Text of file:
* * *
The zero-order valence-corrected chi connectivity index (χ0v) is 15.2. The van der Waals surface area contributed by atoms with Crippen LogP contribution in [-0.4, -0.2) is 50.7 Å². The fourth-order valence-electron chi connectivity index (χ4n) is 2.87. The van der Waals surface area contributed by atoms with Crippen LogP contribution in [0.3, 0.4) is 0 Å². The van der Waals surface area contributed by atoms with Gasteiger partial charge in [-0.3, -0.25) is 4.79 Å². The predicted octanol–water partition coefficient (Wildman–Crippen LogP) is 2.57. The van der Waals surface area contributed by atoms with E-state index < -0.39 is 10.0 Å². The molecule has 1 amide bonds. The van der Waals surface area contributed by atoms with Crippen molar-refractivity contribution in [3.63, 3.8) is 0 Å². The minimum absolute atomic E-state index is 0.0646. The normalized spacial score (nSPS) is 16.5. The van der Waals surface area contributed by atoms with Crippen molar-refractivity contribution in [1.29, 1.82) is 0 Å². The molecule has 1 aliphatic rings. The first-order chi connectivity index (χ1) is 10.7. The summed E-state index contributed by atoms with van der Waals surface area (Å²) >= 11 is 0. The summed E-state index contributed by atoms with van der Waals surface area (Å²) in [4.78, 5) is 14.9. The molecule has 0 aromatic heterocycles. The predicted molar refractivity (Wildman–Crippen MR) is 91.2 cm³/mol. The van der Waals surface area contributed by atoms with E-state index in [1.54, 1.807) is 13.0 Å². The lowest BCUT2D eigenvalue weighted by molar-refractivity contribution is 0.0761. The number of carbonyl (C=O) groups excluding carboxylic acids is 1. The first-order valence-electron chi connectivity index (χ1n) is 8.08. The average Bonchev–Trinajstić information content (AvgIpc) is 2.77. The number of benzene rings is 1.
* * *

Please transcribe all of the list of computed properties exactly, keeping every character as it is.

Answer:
The zero-order valence-corrected chi connectivity index (χ0v) is 15.2. The van der Waals surface area contributed by atoms with Crippen LogP contribution in [-0.4, -0.2) is 50.7 Å². The fourth-order valence-electron chi connectivity index (χ4n) is 2.87. The van der Waals surface area contributed by atoms with Crippen LogP contribution in [0.3, 0.4) is 0 Å². The van der Waals surface area contributed by atoms with Gasteiger partial charge in [-0.3, -0.25) is 4.79 Å². The predicted octanol–water partition coefficient (Wildman–Crippen LogP) is 2.57. The van der Waals surface area contributed by atoms with E-state index < -0.39 is 10.0 Å². The molecule has 1 amide bonds. The van der Waals surface area contributed by atoms with Crippen molar-refractivity contribution in [3.63, 3.8) is 0 Å². The minimum absolute atomic E-state index is 0.0646. The normalized spacial score (nSPS) is 16.5. The van der Waals surface area contributed by atoms with Crippen molar-refractivity contribution in [1.29, 1.82) is 0 Å². The molecule has 1 aliphatic rings. The first-order chi connectivity index (χ1) is 10.7. The summed E-state index contributed by atoms with van der Waals surface area (Å²) >= 11 is 0. The summed E-state index contributed by atoms with van der Waals surface area (Å²) in [4.78, 5) is 14.9. The molecule has 0 aromatic heterocycles. The predicted molar refractivity (Wildman–Crippen MR) is 91.2 cm³/mol. The van der Waals surface area contributed by atoms with E-state index in [1.54, 1.807) is 13.0 Å². The lowest BCUT2D eigenvalue weighted by molar-refractivity contribution is 0.0761. The number of carbonyl (C=O) groups excluding carboxylic acids is 1. The first-order valence-electron chi connectivity index (χ1n) is 8.08. The average Bonchev–Trinajstić information content (AvgIpc) is 2.77. The number of benzene rings is 1.